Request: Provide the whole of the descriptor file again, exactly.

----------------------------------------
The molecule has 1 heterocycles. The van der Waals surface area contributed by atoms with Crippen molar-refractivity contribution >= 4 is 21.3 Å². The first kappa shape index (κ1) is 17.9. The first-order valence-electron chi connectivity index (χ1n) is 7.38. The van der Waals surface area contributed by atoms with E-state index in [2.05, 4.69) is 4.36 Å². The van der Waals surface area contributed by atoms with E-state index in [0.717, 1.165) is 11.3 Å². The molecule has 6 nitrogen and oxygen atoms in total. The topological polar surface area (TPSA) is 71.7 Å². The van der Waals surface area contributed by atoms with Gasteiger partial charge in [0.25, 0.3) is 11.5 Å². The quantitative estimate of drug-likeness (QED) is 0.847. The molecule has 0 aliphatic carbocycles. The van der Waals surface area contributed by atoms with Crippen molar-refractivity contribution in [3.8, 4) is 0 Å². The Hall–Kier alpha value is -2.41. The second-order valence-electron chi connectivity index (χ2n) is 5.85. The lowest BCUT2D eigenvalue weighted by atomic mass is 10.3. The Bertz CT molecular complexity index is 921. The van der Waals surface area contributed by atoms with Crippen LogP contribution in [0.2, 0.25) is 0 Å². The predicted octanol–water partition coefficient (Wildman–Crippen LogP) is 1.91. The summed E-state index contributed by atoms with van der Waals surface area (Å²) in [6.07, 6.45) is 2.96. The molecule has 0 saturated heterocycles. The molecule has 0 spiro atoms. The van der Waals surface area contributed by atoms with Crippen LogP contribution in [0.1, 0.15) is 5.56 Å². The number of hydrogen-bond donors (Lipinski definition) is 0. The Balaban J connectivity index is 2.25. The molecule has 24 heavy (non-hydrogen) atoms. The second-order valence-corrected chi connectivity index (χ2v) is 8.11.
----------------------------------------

The molecule has 1 heterocycles. The van der Waals surface area contributed by atoms with Crippen molar-refractivity contribution >= 4 is 21.3 Å². The first kappa shape index (κ1) is 17.9. The first-order valence-electron chi connectivity index (χ1n) is 7.38. The van der Waals surface area contributed by atoms with E-state index in [2.05, 4.69) is 4.36 Å². The van der Waals surface area contributed by atoms with E-state index in [0.717, 1.165) is 11.3 Å². The molecule has 6 nitrogen and oxygen atoms in total. The topological polar surface area (TPSA) is 71.7 Å². The van der Waals surface area contributed by atoms with Gasteiger partial charge in [0.25, 0.3) is 11.5 Å². The quantitative estimate of drug-likeness (QED) is 0.847. The molecule has 0 aliphatic carbocycles. The van der Waals surface area contributed by atoms with Crippen molar-refractivity contribution in [3.8, 4) is 0 Å². The Hall–Kier alpha value is -2.41. The second-order valence-electron chi connectivity index (χ2n) is 5.85. The lowest BCUT2D eigenvalue weighted by atomic mass is 10.3. The Bertz CT molecular complexity index is 921. The van der Waals surface area contributed by atoms with Crippen LogP contribution in [0.2, 0.25) is 0 Å². The predicted octanol–water partition coefficient (Wildman–Crippen LogP) is 1.91. The summed E-state index contributed by atoms with van der Waals surface area (Å²) in [6.07, 6.45) is 2.96. The molecule has 0 saturated heterocycles. The molecule has 0 spiro atoms. The van der Waals surface area contributed by atoms with Crippen LogP contribution in [0.1, 0.15) is 5.56 Å². The number of hydrogen-bond donors (Lipinski definition) is 0. The Balaban J connectivity index is 2.25. The molecule has 24 heavy (non-hydrogen) atoms. The second-order valence-corrected chi connectivity index (χ2v) is 8.11.